The Velvet Underground and Nico A 1966 film by Andy Warhol documenting a jam session at his Factory and his own responses; it’s ultimately interrupted by members of the New York police department. With Lou Reed, John Cale, Sterling Morrison, Maureen Tucker, Nico, and Gerard Malanga, among others. 65 min. 16 mm. Fri 8/23, 7 and 9:30 PM. Univ. of Chicago Doc Films

 NWomen of Color A program of seven short films by by Emilie Mannering and Carmine Pierre-Dufour, Aissa Gueye, Brianna Clearly, Jazmin Bryant, Brandon Reese, Ellie Wen, and Eleva Singleton. 74 min. Showing as part of the Black Harvest Film Festival. Sun 8/25, 5:15 PM, and Mon 8/26, 8:15 PM. Gene Siskel Film Center

<i>World City in Its Teens: A Report on Chicago</i>
World City in Its Teens: A Report on Chicago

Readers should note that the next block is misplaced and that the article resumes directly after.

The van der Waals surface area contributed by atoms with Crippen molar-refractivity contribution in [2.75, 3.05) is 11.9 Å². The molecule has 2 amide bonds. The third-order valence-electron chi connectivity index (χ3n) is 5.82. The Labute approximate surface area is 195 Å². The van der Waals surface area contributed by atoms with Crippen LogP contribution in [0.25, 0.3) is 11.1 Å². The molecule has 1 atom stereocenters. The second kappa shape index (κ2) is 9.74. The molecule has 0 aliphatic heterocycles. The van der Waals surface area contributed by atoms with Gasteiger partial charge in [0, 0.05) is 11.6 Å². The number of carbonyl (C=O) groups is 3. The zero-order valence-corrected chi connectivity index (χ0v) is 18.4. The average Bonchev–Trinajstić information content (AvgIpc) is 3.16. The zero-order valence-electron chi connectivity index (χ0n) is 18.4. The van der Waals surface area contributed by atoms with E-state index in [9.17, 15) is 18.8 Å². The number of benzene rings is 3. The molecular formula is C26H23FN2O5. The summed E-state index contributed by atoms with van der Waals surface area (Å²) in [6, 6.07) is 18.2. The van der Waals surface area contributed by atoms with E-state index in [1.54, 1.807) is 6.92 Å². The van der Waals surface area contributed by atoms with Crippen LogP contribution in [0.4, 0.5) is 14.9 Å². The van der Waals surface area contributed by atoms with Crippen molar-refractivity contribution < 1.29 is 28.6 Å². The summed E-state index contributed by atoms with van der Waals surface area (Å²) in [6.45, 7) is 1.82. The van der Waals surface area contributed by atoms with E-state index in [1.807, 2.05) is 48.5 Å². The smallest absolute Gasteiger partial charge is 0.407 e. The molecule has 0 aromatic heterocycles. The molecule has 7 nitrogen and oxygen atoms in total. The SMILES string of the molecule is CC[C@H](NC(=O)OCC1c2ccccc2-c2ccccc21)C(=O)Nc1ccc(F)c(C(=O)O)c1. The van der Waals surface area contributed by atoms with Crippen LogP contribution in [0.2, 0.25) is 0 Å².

RWorld City in Its Teens: A Report on Chicago A rarely screened gem of the silent cinema, this fascinating 1931 documentary resulted from a road trip the German photographer and writer Heinrich Hauser made through the American midwest when Chicago’s booming population, fed by the Great Migration of Blacks from the south and waves of immigrants from Europe and elsewhere, had reached nearly 3.4 million. In his concentration on architecture and machinery, the director may owe something to Walter Ruttmann’s Berlin: Symphony of a Great City (1927), but Hauser’s style is more forthright: an intertitle in a scene of automation reads, “But where are the people?” His shots of bumper-to-bumper traffic along Lake Shore Drive add to the sense of technology winning out over humanity, as do the sequences featuring unemployable, forgotten old men barely getting by during the Depression. But the energy is palpable, from a speedboat on the Chicago River to street life in the Loop and citizen philosophers in Bughouse Square debating the hot topic of Soviet Russia. What appears old somehow feels timeless. —Andrea Gronvall 74 min. 35 mm restored print. Dennis Scott provides live accompaniment. Showing with the 1931 short Halsted Street (see separate listing). Sat 8/24, 2:30 PM. Music Box   v